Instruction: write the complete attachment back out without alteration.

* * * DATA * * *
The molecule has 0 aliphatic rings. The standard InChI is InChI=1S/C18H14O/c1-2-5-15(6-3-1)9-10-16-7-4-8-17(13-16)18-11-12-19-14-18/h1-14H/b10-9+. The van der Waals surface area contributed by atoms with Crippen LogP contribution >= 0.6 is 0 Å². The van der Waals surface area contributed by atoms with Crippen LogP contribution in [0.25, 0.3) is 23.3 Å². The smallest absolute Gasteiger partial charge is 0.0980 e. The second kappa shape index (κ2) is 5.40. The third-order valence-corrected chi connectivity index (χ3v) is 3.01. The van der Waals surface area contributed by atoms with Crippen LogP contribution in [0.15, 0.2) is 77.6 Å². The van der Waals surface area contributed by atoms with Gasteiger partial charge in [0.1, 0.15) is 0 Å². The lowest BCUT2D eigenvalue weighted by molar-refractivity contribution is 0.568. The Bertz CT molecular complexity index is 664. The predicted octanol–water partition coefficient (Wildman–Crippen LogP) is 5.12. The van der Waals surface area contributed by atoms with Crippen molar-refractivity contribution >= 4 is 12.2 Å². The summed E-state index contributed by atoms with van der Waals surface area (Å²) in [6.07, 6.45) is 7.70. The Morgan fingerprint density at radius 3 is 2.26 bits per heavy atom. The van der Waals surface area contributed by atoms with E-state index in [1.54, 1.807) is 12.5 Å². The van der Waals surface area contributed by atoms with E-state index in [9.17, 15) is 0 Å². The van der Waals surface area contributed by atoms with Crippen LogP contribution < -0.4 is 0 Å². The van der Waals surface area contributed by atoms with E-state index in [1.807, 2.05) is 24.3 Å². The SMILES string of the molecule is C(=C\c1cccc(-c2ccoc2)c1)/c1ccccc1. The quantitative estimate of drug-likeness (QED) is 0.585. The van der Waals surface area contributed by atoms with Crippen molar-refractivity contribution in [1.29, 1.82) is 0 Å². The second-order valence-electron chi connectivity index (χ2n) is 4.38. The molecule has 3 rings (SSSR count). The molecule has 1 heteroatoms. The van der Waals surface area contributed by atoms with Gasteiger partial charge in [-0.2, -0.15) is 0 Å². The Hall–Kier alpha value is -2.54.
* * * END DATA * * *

The molecule has 0 aliphatic rings. The standard InChI is InChI=1S/C18H14O/c1-2-5-15(6-3-1)9-10-16-7-4-8-17(13-16)18-11-12-19-14-18/h1-14H/b10-9+. The van der Waals surface area contributed by atoms with Crippen LogP contribution >= 0.6 is 0 Å². The van der Waals surface area contributed by atoms with Crippen LogP contribution in [0.25, 0.3) is 23.3 Å². The smallest absolute Gasteiger partial charge is 0.0980 e. The second kappa shape index (κ2) is 5.40. The third-order valence-corrected chi connectivity index (χ3v) is 3.01. The van der Waals surface area contributed by atoms with Crippen LogP contribution in [0.15, 0.2) is 77.6 Å². The van der Waals surface area contributed by atoms with Gasteiger partial charge in [0.1, 0.15) is 0 Å². The lowest BCUT2D eigenvalue weighted by molar-refractivity contribution is 0.568. The Bertz CT molecular complexity index is 664. The predicted octanol–water partition coefficient (Wildman–Crippen LogP) is 5.12. The van der Waals surface area contributed by atoms with Crippen molar-refractivity contribution >= 4 is 12.2 Å². The summed E-state index contributed by atoms with van der Waals surface area (Å²) in [6.07, 6.45) is 7.70. The Morgan fingerprint density at radius 3 is 2.26 bits per heavy atom. The van der Waals surface area contributed by atoms with E-state index in [1.54, 1.807) is 12.5 Å². The van der Waals surface area contributed by atoms with E-state index in [9.17, 15) is 0 Å². The van der Waals surface area contributed by atoms with Crippen LogP contribution < -0.4 is 0 Å². The van der Waals surface area contributed by atoms with E-state index in [1.807, 2.05) is 24.3 Å². The SMILES string of the molecule is C(=C\c1cccc(-c2ccoc2)c1)/c1ccccc1. The quantitative estimate of drug-likeness (QED) is 0.585. The van der Waals surface area contributed by atoms with Crippen molar-refractivity contribution in [1.29, 1.82) is 0 Å². The second-order valence-electron chi connectivity index (χ2n) is 4.38. The molecule has 3 rings (SSSR count). The molecule has 1 heteroatoms. The van der Waals surface area contributed by atoms with Gasteiger partial charge in [-0.2, -0.15) is 0 Å². The Hall–Kier alpha value is -2.54.